TITLE: A detailed morphological, behavioural, and genetic characterization of the larval phase of the Red Sea clownfish, Amphiprion bicinctus
ADVISOR: Professor Michael Berumen
ABSTRACT: Coral reef fish are known to have a bipartite life cycle: a dispersive pelagic larval phase (DPL), where larvae ‘travel’ away from their parents to occupy new habitats, and a sedentary reef phase characterized by juveniles and adults. The study of the DPL has been an essential prerequisite to understand how the persistence, connectivity, and gene flow operate between populations.
Over the past years, clownfish have been the subject of considerable different fields’ research, not only because of their economic value, but also because of their easy maintenance in laboratory settings, regular spawning, and short DPL. Their life cycle is also defined by being bipartite, with a DPL lasting around 15 days until settlement, with a benthic relationship with sea anemones. The transitions between phases are associated with a series of morphological, behavioural, genetic cellular and molecular changes. However, the characterization of these changes in some species of clownfish remains largely unknown.
Therefore, the Red Sea clownfish, A. bicinctus, was raised to fill the gap in the literature by investigating i) morphology, ii) swimming abilities, and iii) differential gene expression (DGE) throughout their ontogeny. The DPL was characterized in preflexion, flexion and postflexion stages, according to the flexion of the notochord, on 0, 2 and 10 days post hatch (dph), respectively. Metamorphosis was defined by a morphological transition between the DPL and juvenile phases, associated with the appearance of white stripes, on day 10 and finishing on day 14. Additionally, metamorphosis is followed by a behavioural change at 14 dph, called settlement, where larvae transition from free swimming in the water column to associating with the substrate. We also demonstrate that the larvae presented an active swim since the moment that they hatched, and swimming speeds increased throughout DPL. We found A. bicinctus showed a similar development when compared to other clownfish species.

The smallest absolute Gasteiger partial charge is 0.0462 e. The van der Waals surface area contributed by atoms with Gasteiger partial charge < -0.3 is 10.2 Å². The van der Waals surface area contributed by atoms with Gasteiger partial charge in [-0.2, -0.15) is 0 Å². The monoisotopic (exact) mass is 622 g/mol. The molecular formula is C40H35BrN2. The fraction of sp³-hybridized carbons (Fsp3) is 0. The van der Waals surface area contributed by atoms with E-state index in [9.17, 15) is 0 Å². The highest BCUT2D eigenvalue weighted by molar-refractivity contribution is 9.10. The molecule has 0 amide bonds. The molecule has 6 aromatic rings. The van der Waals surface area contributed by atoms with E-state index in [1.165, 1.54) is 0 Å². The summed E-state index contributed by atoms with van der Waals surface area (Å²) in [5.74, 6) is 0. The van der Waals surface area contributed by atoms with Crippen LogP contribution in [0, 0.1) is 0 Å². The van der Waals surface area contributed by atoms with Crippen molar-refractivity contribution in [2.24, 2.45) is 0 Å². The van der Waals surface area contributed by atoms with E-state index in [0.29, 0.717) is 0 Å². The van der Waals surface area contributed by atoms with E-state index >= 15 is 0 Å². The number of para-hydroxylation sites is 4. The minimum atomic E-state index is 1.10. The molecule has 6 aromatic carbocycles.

This work provides a strong baseline on the development of A. bicinctus that can open the doors to deepen our understanding on the role of dispersal behaviours, enhancing our ability to design effective marine reserve networks in the Red Sea.